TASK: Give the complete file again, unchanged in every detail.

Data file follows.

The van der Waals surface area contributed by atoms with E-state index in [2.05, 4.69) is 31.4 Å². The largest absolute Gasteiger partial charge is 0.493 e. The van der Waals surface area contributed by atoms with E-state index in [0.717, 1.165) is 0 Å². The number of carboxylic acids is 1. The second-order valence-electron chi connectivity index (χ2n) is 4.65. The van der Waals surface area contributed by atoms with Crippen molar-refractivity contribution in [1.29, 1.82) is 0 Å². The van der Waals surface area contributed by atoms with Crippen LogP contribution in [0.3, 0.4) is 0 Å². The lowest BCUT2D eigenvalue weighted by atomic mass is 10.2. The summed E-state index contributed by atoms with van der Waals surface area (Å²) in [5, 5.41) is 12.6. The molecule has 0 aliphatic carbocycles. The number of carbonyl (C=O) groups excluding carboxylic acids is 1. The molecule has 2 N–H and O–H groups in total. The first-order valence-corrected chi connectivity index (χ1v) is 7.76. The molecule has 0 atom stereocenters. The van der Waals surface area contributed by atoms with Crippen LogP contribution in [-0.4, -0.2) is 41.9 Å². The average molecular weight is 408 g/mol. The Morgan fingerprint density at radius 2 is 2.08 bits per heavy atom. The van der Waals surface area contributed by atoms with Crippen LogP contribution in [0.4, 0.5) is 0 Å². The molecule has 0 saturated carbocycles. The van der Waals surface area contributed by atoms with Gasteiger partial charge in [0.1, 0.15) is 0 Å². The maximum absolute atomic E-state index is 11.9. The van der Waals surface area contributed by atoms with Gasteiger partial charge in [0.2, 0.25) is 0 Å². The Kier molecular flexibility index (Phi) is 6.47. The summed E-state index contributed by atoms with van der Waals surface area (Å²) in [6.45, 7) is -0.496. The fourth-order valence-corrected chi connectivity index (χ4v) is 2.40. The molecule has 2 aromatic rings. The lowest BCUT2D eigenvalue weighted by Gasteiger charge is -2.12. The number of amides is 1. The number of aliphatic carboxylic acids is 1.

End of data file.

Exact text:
The van der Waals surface area contributed by atoms with E-state index in [2.05, 4.69) is 31.4 Å². The largest absolute Gasteiger partial charge is 0.493 e. The van der Waals surface area contributed by atoms with E-state index in [0.717, 1.165) is 0 Å². The number of carboxylic acids is 1. The second-order valence-electron chi connectivity index (χ2n) is 4.65. The van der Waals surface area contributed by atoms with Crippen molar-refractivity contribution in [1.29, 1.82) is 0 Å². The van der Waals surface area contributed by atoms with Crippen LogP contribution in [0.3, 0.4) is 0 Å². The lowest BCUT2D eigenvalue weighted by atomic mass is 10.2. The summed E-state index contributed by atoms with van der Waals surface area (Å²) in [5, 5.41) is 12.6. The molecule has 0 aliphatic carbocycles. The number of carbonyl (C=O) groups excluding carboxylic acids is 1. The molecule has 2 N–H and O–H groups in total. The first-order valence-corrected chi connectivity index (χ1v) is 7.76. The molecule has 0 atom stereocenters. The van der Waals surface area contributed by atoms with Crippen LogP contribution in [-0.4, -0.2) is 41.9 Å². The average molecular weight is 408 g/mol. The Morgan fingerprint density at radius 2 is 2.08 bits per heavy atom. The van der Waals surface area contributed by atoms with Crippen LogP contribution in [0.4, 0.5) is 0 Å². The molecule has 0 saturated carbocycles. The van der Waals surface area contributed by atoms with Gasteiger partial charge in [0.1, 0.15) is 0 Å². The maximum absolute atomic E-state index is 11.9. The van der Waals surface area contributed by atoms with Gasteiger partial charge in [0.2, 0.25) is 0 Å². The Kier molecular flexibility index (Phi) is 6.47. The summed E-state index contributed by atoms with van der Waals surface area (Å²) in [6.45, 7) is -0.496. The fourth-order valence-corrected chi connectivity index (χ4v) is 2.40. The molecule has 2 aromatic rings. The lowest BCUT2D eigenvalue weighted by Gasteiger charge is -2.12. The number of amides is 1. The number of aliphatic carboxylic acids is 1.